AQI 10

comments 14
California / Horizon / Impressionism / Photo Log / Photography / Seascapes


October 13, 2020 — San Francisco Bay, California

The smoke had finally cleared and what was obscuring the view was not smoke but fog, which is the way it’s supposed to be. Boaters were once again out on the bay. Boats passing in the mist.

During the worst of the weeks of smoke from the Glass Fire in Napa and Sonoma counties, we were seeing AQI numbers over 300 for days in a row.

AQI stands for Air Quality Index. The scale runs from 0, which is perfect, to 500, where the air can almost be cut with a knife. 301 to 500 is classified as hazardous. Breathing is pretty much the same as smoking, except what’s in the air is even worse than tobacco smoke. Think of what was burned. That’s in the smoke. During this time, “air quality” was an oxygen moron: anyone who thought there was oxygen in the air was a moron.

Of course, if breathing the smoke was bad for us, think of those who lost everything — including in some cases, their lives.

The climate is changing. There’s no doubt about it. And with climate change comes changes in local and regional weather patterns. For us it means heat and drought.

But we still have our fog, and that is reassuring.

(Nikon D500, Tamron 100–400mm f/4.5–6.3 Di VC USD. RAW processing in DxO PhotoLab 3.3; Editing in Adobe Photoshop.)

PS — I’ve been deeply enmeshed in other activities, but I shall return to regular blogging and to reading blogs soon.

The Author

California based fine-art photographer featuring abstract, impressionist, and minimalist seascapes — near and distant — and floral-based images. Fine-art photography can be seen at All original images on this blog are copyright 2018, 2019, 2020, 2021 Michael Scandling. All rights reserved. No images on this site may be copied, duplicated, reused, published, or re-purposed in any way without express permission from the copyright owner, Michael Scandling.


    • Thanks Steve. One of my followers on Instagram said that this was minimalism to the max. I said that I was exploring the borders of minimalism but when I reached it it might be so minimal that I might not see it.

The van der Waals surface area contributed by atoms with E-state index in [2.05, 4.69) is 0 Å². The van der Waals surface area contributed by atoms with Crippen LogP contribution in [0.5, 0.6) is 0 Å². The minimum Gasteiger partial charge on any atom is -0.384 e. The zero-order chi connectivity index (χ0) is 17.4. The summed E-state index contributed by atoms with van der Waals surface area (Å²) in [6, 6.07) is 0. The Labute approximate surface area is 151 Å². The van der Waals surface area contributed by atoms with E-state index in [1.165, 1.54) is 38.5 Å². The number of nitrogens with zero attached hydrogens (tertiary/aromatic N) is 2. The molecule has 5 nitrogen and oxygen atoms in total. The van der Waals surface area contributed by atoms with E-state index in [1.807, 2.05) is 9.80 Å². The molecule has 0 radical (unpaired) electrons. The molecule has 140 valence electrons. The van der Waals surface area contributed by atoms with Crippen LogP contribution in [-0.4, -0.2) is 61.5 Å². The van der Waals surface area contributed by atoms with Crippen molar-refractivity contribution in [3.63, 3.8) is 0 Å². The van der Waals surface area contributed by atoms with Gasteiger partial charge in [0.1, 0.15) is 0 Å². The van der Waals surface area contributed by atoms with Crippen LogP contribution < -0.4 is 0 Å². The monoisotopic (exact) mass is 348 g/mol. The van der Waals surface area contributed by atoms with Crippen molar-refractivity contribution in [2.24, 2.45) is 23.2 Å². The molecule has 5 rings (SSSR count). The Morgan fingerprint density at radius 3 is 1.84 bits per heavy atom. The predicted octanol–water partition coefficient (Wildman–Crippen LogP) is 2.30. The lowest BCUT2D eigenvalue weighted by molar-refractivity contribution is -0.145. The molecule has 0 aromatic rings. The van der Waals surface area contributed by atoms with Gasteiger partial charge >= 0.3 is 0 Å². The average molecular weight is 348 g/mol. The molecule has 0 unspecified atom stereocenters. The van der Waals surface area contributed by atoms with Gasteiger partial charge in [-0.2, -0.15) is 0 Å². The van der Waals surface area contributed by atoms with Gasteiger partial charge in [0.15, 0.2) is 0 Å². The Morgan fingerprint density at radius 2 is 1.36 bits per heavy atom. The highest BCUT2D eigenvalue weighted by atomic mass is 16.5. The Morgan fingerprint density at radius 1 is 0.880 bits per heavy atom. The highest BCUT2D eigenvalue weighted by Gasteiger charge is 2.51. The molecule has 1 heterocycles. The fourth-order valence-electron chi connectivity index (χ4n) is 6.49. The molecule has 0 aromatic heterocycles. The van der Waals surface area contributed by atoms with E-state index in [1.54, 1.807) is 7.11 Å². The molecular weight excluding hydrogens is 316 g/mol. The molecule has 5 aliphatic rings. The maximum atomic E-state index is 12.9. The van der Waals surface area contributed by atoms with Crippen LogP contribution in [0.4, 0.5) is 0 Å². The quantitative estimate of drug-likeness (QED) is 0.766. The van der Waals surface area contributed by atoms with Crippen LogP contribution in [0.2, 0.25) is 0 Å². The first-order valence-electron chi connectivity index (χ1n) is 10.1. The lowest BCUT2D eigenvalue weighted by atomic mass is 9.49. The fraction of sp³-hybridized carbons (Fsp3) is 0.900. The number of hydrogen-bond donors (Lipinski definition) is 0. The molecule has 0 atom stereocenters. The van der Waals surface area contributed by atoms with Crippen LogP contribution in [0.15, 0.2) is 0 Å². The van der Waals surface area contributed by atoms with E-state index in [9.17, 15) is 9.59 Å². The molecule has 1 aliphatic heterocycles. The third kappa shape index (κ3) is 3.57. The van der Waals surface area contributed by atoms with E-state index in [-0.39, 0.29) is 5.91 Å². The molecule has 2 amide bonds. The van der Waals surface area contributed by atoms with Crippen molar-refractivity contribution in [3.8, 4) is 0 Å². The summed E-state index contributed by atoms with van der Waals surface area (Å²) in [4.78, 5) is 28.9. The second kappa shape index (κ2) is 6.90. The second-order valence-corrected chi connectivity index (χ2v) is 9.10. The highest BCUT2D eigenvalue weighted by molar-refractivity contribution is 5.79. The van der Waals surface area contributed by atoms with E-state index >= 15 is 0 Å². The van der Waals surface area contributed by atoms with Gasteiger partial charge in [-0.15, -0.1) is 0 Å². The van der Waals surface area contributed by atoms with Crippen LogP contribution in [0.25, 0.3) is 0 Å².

Liked by 1 person

  1. Well done, Michael, well done – words and image! It’s not easy to be concise about important topics and still get the message across, but you succeeded – again, with both the words and the image. Here’s to low AQI’s!

    Liked by 1 person

  2. One time, many years ago, a buddy and I were cruising around looking for photographic subjects when we saw a car go flying, almost literally, into a parking lot and the senior housing project behind it. A few seconds later it was followed by a police cruiser, then a fire engine. We went in to see if there was a photo opportunity but first helped with knocking on doors to alert folks of the fire. In one building where the fire had spread the most aggressively the smoke was dense and the air almost unbreathable. It was choking and as I knocked on a door a police officer came through a fire door and the smoke following her was billowing as thick as one might imagine. She was choking and I joined her. I imagine that might be what you and your neighbors experienced by your description.
    The second boat adds so much even as subtle as it is. I am very glad that not only are you now inhaling fog rather than smoke but that it seems your home must have been spared and hopefully most of your neighborhood.

    Liked by 1 person

    • What a harrowing story! The smoke we were experiencing was bad but nothing like the smoke in or immediately adjacent to the fire itself. Thank you very much; I do believe the second boat adds a lot.

      Liked by 1 person

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